2. Start your fire. I usually do this right after I get the meat out of the fridge. You want the fire to have time to burn into some nice coals, and for the heat to even out at about 225 degrees. I use lump hardwood charcoal as it burns hotter than briquettes (1200 degrees vs. 600 degrees), and has fewer additives. 
  3. For additional smoky flavoring, hickory and apple chunks or chips can be used. Chips will need to be soaked in water before using (for about a 1/2 hour), or they will burn off too quickly. Do not constantly add the wood chunks or chips to the fire or you will run the risk of the meat being too smoky. If you're using chunks, adding 2-3 pieces to the fire every hour or two should be plenty.
  4. Fat side up or down? There is a lot of debate about this! Proponents of fat side up say that the fat will slowly melt as the brisket cooks, basting the meat and keeping it moist. Fans of fat side down say the layer of fat facing down will help protect the meat from becoming too smoky. Me? I've tried it both ways, and have had the best success with fat side up. It does seem to keep the meat moister.
  5. To wrap or not to wrap? Many BBQ purists claim that if you maintain a proper low and slow heat, that the brisket can stay moist without wrapping. This also aids with the production of a "bark" on the brisket, a flavorful outer crust. My experience is that wrapping the brisket will not only insure that it stays moist, but also, particularly if you're only smoking the smaller brisket flat, will keep it from getting overly smoky. Because the meat will be steaming inside the foil, you will be sacrificing the bark. (wrapping can also speed up the cooking time, if you're running behind schedule)
  6. To aid in keeping the meat moist, you can also spritz the brisket periodically with apple juice. This can be done every thirty minutes or so, but be quick about it. Remember..."when you're looking, you're not cooking!"
  7. Before putting the brisket on the smoker, insert the probe thermometer. The easiest place to do this is from the top, into the thickest part of the meat. Avoid inserting the probe into a vein of fat, as this can cause the temperature to display too high.
  8. If you're going to wrap the brisket, pull it at about 160-170 degrees. Wrap in a double layer of heavy duty aluminum foil, spritz it with apple juice, and return to the smoker. At this point, you could also finish it in a 225 degree oven, since the wrapped brisket will not be absorbing any more smoke.
  9. The brisket will be done at about 190 degrees. This is the point where all the fat and collagen in the meat will be fully broken down.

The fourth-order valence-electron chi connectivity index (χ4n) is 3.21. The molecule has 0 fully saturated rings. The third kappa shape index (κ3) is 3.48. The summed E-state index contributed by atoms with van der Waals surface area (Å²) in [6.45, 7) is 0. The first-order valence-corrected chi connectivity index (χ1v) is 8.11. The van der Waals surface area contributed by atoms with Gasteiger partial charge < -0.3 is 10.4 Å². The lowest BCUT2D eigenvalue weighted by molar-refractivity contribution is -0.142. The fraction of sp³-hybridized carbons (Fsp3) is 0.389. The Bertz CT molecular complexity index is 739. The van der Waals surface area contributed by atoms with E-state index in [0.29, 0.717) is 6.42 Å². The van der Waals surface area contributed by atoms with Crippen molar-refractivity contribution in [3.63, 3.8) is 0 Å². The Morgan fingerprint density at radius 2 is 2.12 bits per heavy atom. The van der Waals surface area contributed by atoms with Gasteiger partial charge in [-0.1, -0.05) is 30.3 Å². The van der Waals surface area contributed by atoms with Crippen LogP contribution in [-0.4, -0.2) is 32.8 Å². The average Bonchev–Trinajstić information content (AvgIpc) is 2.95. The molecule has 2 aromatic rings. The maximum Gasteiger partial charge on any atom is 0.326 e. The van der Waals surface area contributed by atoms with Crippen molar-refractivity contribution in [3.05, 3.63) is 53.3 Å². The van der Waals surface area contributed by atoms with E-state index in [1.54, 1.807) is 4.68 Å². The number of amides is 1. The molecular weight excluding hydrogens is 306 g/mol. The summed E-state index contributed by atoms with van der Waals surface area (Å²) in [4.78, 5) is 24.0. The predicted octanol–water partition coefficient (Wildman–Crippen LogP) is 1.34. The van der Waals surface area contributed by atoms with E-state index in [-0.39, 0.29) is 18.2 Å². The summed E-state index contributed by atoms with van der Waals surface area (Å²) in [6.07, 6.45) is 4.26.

10. Allow the brisket to rest at least 20 minutes before slicing. Many go longer than this, but I don't have the patience. Also, do not remove the probe thermometer until the meat is fully rested, or you will have a mini geyser of juice. (and you want all the juice to remain inside)
  11. If you smoked just the flat, you're ready to go. To serve the flat, cut across the grain into thin slices. Serve with your favorite BBQ sauce on the side. If you have a full packer you'll want to separate the brisket point from the flat and cook up some burnt ends! (below)

The string in the picture above shows the separation between the point and the flat. (point is on the right) When the brisket is cooked, the fat line between the two will become even more pronounced as the fat will tend to shrink inward.

Burnt Ends:

The brisket point is pretty fatty and has a lot more collagen than the flat. This makes it less than ideal for just simple slicing and eating.

To separate the point from the fat, insert a large carving or chef knife from the side and cut along the fat vein. Wrap the flat tightly in foil to keep it warm while you make the burnt ends.
  1. Trim away the largest chunks of fat, and slice the point into cubes, about 1-2 inches.
  2. Add the chunks of meat to a disposable foil baking pan. 
  3. Add your favorite BBQ sauce. (I love Sweet Baby Ray's Hickory and Brown Sugar) Stir to coat the pieces in the sauce.
  4. Put the pan on the smoker. It usually takes about 30 minutes for the sauce to caramelize on the meat, and render down the remaining fat and collagen. Longer is fine, too, just be sure to stir them periodically so they don't stick to the pan.

You're done! Serve the burnt ends along with the slices of the flat meat for a delicious, Texas-sized feast!!